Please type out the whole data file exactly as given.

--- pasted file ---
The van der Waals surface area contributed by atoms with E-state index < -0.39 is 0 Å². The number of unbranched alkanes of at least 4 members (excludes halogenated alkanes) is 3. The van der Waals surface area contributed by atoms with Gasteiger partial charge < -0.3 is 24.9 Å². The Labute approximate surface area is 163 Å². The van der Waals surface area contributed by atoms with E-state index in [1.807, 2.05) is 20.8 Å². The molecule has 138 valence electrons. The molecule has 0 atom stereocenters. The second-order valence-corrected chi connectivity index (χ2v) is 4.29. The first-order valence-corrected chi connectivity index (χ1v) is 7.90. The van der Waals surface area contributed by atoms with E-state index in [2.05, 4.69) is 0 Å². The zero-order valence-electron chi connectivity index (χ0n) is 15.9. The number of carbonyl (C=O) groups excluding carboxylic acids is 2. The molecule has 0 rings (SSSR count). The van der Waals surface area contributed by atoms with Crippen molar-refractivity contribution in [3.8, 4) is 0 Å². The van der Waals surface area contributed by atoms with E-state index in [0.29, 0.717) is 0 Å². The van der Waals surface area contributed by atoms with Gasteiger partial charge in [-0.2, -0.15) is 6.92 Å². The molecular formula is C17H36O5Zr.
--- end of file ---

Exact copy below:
The van der Waals surface area contributed by atoms with E-state index < -0.39 is 0 Å². The number of unbranched alkanes of at least 4 members (excludes halogenated alkanes) is 3. The van der Waals surface area contributed by atoms with Gasteiger partial charge < -0.3 is 24.9 Å². The Labute approximate surface area is 163 Å². The van der Waals surface area contributed by atoms with E-state index in [1.807, 2.05) is 20.8 Å². The molecule has 138 valence electrons. The molecule has 0 atom stereocenters. The second-order valence-corrected chi connectivity index (χ2v) is 4.29. The first-order valence-corrected chi connectivity index (χ1v) is 7.90. The van der Waals surface area contributed by atoms with E-state index in [2.05, 4.69) is 0 Å². The zero-order valence-electron chi connectivity index (χ0n) is 15.9. The number of carbonyl (C=O) groups excluding carboxylic acids is 2. The molecule has 0 rings (SSSR count). The van der Waals surface area contributed by atoms with Crippen molar-refractivity contribution in [3.8, 4) is 0 Å². The van der Waals surface area contributed by atoms with E-state index in [0.29, 0.717) is 0 Å². The van der Waals surface area contributed by atoms with Gasteiger partial charge in [-0.2, -0.15) is 6.92 Å². The molecular formula is C17H36O5Zr.